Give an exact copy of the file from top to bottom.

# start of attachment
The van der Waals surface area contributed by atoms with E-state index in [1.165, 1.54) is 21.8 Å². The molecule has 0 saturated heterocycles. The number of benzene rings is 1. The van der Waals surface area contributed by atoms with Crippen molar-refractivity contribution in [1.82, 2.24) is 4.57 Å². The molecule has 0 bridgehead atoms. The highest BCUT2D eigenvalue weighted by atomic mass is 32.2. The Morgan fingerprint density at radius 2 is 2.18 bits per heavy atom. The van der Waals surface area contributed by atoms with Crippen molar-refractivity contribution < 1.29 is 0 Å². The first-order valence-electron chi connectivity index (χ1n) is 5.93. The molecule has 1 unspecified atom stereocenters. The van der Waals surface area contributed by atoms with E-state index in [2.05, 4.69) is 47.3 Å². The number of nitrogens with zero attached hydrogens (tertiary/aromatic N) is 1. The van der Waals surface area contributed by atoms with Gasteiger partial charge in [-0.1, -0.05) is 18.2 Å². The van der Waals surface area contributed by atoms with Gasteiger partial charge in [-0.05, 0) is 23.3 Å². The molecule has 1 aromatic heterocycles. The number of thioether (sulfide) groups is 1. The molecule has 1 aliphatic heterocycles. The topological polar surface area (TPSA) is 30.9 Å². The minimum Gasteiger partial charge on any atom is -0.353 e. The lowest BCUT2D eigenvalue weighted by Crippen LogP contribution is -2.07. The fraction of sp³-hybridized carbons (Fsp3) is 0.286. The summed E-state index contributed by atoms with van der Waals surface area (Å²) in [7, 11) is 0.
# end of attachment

The van der Waals surface area contributed by atoms with E-state index in [1.165, 1.54) is 21.8 Å². The molecule has 0 saturated heterocycles. The number of benzene rings is 1. The van der Waals surface area contributed by atoms with Crippen molar-refractivity contribution in [1.82, 2.24) is 4.57 Å². The molecule has 0 bridgehead atoms. The highest BCUT2D eigenvalue weighted by atomic mass is 32.2. The Morgan fingerprint density at radius 2 is 2.18 bits per heavy atom. The van der Waals surface area contributed by atoms with Crippen molar-refractivity contribution < 1.29 is 0 Å². The first-order valence-electron chi connectivity index (χ1n) is 5.93. The molecule has 1 unspecified atom stereocenters. The van der Waals surface area contributed by atoms with E-state index in [2.05, 4.69) is 47.3 Å². The number of nitrogens with zero attached hydrogens (tertiary/aromatic N) is 1. The van der Waals surface area contributed by atoms with Gasteiger partial charge in [-0.1, -0.05) is 18.2 Å². The van der Waals surface area contributed by atoms with Gasteiger partial charge in [-0.05, 0) is 23.3 Å². The molecule has 1 aromatic heterocycles. The number of thioether (sulfide) groups is 1. The molecule has 1 aliphatic heterocycles. The topological polar surface area (TPSA) is 30.9 Å². The minimum Gasteiger partial charge on any atom is -0.353 e. The lowest BCUT2D eigenvalue weighted by Crippen LogP contribution is -2.07. The fraction of sp³-hybridized carbons (Fsp3) is 0.286. The summed E-state index contributed by atoms with van der Waals surface area (Å²) in [7, 11) is 0.